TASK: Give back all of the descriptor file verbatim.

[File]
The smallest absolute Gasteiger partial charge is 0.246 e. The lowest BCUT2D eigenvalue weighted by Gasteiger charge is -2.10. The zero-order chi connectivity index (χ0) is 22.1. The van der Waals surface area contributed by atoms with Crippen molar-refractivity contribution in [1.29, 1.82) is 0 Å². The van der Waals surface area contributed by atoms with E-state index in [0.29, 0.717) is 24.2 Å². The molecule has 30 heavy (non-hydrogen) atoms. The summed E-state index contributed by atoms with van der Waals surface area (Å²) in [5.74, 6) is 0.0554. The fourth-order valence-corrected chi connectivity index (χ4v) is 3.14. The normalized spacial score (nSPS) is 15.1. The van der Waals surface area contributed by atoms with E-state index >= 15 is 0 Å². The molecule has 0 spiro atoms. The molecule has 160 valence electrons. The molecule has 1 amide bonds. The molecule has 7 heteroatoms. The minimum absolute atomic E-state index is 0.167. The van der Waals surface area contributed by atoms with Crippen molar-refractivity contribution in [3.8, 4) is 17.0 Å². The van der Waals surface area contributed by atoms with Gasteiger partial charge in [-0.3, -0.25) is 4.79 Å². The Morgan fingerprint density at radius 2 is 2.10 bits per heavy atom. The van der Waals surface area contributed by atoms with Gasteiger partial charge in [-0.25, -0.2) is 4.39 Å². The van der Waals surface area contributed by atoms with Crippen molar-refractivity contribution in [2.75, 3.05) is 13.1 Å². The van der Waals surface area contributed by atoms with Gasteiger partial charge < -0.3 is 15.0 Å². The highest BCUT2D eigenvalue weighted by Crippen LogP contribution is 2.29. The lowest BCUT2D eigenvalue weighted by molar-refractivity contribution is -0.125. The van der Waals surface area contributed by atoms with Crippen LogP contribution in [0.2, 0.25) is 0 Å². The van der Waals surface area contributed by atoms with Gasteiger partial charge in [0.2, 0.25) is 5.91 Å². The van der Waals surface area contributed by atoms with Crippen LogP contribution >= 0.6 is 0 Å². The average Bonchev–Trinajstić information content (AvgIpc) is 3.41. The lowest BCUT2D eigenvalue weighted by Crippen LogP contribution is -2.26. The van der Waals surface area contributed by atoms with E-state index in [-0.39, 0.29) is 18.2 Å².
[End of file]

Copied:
The smallest absolute Gasteiger partial charge is 0.246 e. The lowest BCUT2D eigenvalue weighted by Gasteiger charge is -2.10. The zero-order chi connectivity index (χ0) is 22.1. The van der Waals surface area contributed by atoms with Crippen molar-refractivity contribution in [1.29, 1.82) is 0 Å². The van der Waals surface area contributed by atoms with E-state index in [0.29, 0.717) is 24.2 Å². The molecule has 30 heavy (non-hydrogen) atoms. The summed E-state index contributed by atoms with van der Waals surface area (Å²) in [5.74, 6) is 0.0554. The fourth-order valence-corrected chi connectivity index (χ4v) is 3.14. The normalized spacial score (nSPS) is 15.1. The van der Waals surface area contributed by atoms with E-state index >= 15 is 0 Å². The molecule has 0 spiro atoms. The molecule has 160 valence electrons. The molecule has 1 amide bonds. The molecule has 7 heteroatoms. The minimum absolute atomic E-state index is 0.167. The van der Waals surface area contributed by atoms with Crippen molar-refractivity contribution in [3.8, 4) is 17.0 Å². The van der Waals surface area contributed by atoms with Gasteiger partial charge in [-0.3, -0.25) is 4.79 Å². The Morgan fingerprint density at radius 2 is 2.10 bits per heavy atom. The van der Waals surface area contributed by atoms with Gasteiger partial charge in [-0.25, -0.2) is 4.39 Å². The van der Waals surface area contributed by atoms with Crippen molar-refractivity contribution in [2.75, 3.05) is 13.1 Å². The van der Waals surface area contributed by atoms with Gasteiger partial charge < -0.3 is 15.0 Å². The highest BCUT2D eigenvalue weighted by Crippen LogP contribution is 2.29. The lowest BCUT2D eigenvalue weighted by molar-refractivity contribution is -0.125. The van der Waals surface area contributed by atoms with Crippen LogP contribution in [0.2, 0.25) is 0 Å². The van der Waals surface area contributed by atoms with Gasteiger partial charge in [0.2, 0.25) is 5.91 Å². The van der Waals surface area contributed by atoms with Crippen LogP contribution >= 0.6 is 0 Å². The average Bonchev–Trinajstić information content (AvgIpc) is 3.41. The lowest BCUT2D eigenvalue weighted by Crippen LogP contribution is -2.26. The van der Waals surface area contributed by atoms with E-state index in [-0.39, 0.29) is 18.2 Å².